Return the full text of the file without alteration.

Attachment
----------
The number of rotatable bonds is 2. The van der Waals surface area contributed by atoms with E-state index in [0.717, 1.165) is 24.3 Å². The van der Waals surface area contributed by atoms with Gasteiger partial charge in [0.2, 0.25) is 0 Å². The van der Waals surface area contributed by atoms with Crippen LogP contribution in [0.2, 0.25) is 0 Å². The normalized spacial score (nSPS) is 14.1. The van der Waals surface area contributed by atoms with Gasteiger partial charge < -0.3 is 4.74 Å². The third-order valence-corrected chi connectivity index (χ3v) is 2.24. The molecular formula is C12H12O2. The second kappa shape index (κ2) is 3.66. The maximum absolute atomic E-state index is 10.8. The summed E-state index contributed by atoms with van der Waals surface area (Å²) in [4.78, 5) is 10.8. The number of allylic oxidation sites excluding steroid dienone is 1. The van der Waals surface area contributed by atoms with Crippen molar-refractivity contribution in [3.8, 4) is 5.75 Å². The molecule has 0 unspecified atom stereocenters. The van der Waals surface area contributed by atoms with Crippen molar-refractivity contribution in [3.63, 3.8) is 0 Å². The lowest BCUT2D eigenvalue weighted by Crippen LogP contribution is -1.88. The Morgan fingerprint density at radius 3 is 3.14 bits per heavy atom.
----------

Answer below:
The number of rotatable bonds is 2. The van der Waals surface area contributed by atoms with E-state index in [0.717, 1.165) is 24.3 Å². The van der Waals surface area contributed by atoms with Gasteiger partial charge in [0.2, 0.25) is 0 Å². The van der Waals surface area contributed by atoms with Crippen LogP contribution in [0.2, 0.25) is 0 Å². The normalized spacial score (nSPS) is 14.1. The van der Waals surface area contributed by atoms with Gasteiger partial charge < -0.3 is 4.74 Å². The third-order valence-corrected chi connectivity index (χ3v) is 2.24. The molecular formula is C12H12O2. The second kappa shape index (κ2) is 3.66. The maximum absolute atomic E-state index is 10.8. The summed E-state index contributed by atoms with van der Waals surface area (Å²) in [4.78, 5) is 10.8. The number of allylic oxidation sites excluding steroid dienone is 1. The van der Waals surface area contributed by atoms with Crippen molar-refractivity contribution in [3.8, 4) is 5.75 Å². The molecule has 0 unspecified atom stereocenters. The van der Waals surface area contributed by atoms with Crippen molar-refractivity contribution in [3.63, 3.8) is 0 Å². The lowest BCUT2D eigenvalue weighted by Crippen LogP contribution is -1.88. The Morgan fingerprint density at radius 3 is 3.14 bits per heavy atom.